Despite your best efforts to lease your rental property only to well-qualified tenants who pass your screening process, not every tenant works out. Some tenants stop paying rent. Others refuse to follow the rules. Eventually, you make the decision to evict and bring in a better tenant.
But before you evict a tenant, make sure you are following the laws of your state. Failure to follow the proper legal procedures can result in plenty of trouble for you, and an undesirable tenant still living in your property.
There are certain reasons you can legally evict a tenant, including staying past the termination of the lease and non-payment of rent. Having a pet, sub-leasing or allowing guests to stay without your permission are other examples of legitimate cause for eviction. Disliking the appearance of their visitors, the food they cook at home or the church they attend are not legitimate causes.
Each state will have its own detailed requirements, so be familiar with your state’s procedures before you start. You’ll be required to terminate the lease and give notice of eviction, in writing, before you begin the filing process. The number of days for the notice to vacate will vary according to the state law. Some states require landlords to give tenants time to correct the problem; others don’t.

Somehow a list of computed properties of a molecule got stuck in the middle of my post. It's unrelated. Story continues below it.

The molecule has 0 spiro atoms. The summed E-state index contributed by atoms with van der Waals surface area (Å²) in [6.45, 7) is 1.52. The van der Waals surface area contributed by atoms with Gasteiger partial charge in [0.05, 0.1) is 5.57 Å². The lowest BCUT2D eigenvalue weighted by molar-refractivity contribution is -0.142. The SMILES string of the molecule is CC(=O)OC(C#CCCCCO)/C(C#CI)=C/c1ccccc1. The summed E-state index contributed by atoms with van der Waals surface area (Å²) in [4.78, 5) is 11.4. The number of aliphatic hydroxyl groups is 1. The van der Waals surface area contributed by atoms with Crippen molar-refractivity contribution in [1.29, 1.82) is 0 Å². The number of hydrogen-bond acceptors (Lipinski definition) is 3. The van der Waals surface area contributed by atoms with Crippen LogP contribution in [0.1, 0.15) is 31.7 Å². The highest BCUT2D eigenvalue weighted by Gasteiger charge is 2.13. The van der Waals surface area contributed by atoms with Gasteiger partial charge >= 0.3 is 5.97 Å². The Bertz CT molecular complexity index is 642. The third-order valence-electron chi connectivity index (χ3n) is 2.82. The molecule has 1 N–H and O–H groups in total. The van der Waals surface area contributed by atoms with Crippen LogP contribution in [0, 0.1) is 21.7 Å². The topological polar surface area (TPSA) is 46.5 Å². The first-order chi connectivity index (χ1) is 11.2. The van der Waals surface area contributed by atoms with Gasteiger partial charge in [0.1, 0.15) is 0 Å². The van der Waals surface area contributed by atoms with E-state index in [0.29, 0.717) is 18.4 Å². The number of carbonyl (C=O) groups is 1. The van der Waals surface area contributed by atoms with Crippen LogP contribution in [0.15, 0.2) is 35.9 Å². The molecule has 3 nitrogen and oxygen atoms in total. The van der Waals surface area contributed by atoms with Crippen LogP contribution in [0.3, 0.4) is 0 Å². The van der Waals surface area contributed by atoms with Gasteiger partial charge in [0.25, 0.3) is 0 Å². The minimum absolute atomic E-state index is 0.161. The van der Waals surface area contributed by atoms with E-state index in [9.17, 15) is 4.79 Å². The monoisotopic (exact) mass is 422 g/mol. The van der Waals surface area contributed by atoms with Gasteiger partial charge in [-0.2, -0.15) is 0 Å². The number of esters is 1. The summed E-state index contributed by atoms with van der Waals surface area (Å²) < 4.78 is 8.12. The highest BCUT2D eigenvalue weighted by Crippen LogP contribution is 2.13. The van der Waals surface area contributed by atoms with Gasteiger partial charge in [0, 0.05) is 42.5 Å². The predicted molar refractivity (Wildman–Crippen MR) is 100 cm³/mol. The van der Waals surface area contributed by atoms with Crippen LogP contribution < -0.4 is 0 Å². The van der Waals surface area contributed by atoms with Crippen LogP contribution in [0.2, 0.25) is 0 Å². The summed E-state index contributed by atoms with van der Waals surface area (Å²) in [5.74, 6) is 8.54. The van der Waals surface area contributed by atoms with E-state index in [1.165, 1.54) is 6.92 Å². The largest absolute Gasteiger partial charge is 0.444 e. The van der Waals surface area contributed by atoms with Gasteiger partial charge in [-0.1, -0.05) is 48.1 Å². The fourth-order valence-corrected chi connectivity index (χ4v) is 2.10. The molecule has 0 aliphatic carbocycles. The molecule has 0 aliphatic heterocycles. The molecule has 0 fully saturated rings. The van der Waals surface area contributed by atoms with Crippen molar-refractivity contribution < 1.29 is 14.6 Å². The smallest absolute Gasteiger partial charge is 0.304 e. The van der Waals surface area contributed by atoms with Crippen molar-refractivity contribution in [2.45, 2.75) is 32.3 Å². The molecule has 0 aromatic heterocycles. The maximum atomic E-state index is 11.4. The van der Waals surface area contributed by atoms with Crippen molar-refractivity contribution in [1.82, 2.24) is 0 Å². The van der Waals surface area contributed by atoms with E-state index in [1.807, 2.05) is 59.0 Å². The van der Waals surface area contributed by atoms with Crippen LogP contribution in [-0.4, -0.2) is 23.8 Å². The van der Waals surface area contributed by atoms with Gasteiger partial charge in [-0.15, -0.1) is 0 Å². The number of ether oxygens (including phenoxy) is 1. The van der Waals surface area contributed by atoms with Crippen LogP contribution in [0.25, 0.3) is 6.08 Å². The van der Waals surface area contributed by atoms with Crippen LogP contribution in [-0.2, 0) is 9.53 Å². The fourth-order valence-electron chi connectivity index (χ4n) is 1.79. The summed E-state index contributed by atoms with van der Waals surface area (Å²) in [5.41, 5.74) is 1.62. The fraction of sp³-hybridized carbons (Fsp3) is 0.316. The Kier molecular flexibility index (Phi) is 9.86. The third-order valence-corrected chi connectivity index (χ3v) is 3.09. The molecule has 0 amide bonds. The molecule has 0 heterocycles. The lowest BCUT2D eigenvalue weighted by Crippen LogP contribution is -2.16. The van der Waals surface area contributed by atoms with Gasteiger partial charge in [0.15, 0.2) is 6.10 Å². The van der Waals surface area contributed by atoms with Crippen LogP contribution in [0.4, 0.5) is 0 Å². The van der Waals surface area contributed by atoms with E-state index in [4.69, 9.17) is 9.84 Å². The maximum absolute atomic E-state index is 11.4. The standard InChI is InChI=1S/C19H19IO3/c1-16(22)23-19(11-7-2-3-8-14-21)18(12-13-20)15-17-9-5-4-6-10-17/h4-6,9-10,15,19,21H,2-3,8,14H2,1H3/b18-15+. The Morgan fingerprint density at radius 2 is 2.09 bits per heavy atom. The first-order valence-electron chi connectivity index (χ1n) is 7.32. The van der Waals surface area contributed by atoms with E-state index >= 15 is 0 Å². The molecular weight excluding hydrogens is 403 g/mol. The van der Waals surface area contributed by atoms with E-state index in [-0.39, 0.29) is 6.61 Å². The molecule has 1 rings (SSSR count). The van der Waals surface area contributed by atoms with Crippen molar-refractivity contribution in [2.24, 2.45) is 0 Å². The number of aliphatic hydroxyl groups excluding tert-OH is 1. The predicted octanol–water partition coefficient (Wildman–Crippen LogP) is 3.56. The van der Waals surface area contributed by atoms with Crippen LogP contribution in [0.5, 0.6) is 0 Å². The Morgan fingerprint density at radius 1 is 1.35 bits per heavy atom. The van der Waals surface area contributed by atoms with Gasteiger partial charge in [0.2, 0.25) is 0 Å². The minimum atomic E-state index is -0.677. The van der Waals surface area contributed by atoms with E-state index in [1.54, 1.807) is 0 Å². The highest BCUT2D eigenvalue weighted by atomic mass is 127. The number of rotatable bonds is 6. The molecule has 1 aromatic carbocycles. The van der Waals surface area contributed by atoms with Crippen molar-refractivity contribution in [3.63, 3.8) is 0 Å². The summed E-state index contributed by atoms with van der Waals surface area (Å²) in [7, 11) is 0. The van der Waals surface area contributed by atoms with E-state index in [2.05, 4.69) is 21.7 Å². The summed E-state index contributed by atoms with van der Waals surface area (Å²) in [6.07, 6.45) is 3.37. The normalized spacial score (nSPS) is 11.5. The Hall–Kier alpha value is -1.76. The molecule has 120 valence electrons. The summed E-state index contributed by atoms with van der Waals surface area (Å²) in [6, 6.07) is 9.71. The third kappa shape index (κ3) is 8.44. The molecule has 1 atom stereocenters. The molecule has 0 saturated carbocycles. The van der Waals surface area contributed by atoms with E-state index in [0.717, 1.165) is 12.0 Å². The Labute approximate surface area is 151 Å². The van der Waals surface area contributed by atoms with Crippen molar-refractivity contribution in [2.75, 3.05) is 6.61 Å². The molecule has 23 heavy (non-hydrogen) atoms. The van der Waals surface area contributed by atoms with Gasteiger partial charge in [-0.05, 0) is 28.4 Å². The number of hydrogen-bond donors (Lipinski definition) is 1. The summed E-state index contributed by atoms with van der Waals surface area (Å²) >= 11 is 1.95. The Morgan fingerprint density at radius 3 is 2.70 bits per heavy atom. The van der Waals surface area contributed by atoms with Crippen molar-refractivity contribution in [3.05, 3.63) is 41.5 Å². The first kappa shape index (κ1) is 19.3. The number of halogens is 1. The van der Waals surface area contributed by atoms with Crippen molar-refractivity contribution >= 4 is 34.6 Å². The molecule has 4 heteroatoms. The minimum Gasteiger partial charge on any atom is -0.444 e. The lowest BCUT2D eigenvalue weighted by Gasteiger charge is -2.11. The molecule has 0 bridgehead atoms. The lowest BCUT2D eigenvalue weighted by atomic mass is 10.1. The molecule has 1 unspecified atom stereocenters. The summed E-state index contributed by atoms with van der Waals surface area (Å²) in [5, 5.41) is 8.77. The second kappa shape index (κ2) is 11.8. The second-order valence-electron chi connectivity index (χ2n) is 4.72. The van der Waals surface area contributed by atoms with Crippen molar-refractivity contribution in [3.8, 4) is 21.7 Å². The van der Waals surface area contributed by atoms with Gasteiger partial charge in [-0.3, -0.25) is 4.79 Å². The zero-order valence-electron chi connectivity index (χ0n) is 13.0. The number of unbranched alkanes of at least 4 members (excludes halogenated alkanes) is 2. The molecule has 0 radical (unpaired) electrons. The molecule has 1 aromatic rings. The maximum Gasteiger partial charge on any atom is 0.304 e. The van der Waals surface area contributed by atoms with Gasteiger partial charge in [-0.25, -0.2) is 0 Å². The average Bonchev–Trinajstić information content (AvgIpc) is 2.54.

Depending on your reason for terminating the lease, you may issue:
- A Pay Rent or Quit Notice, which gives the tenant several days to pay or move out.
- A Cure or Quit Notice, which gives the tenant time to correct the problem, such as having their sub-tenant move out or finding a new home for the cat.
- An Unconditional Quit Notice, which requires the tenant to move out, with no chance to pay rent or fix the problem. These are generally used with tenants who engage in criminal activity, repeatedly break the rules or fail to pay rent on time.
Once you start the eviction process, you may be in for weeks or months of court appearances. Tenants can defend themselves, or look for errors in your documents that give them time to stay. If a tenant thinks you are being discriminatory against him or her, or are retaliating for complaints they’ve filed, you could have a long case on your hands.
Before you evict, make sure you have documented all of your correspondence with the tenant; keep things completely professional and whatever you do, don’t change the locks or turn off the utilities in order to force a tenant out. That’s illegal.
If you follow the procedures outlined by your state, you can usually evict a tenant for cause in a matter of weeks. If you don’t, you could lose your case. You can always consult with a landlord-tenant attorney if you need to. Good luck!
The contents of this article are intended for general information purposes only, and should not be relied upon as a substitute for obtaining legal advice applicable to your situation.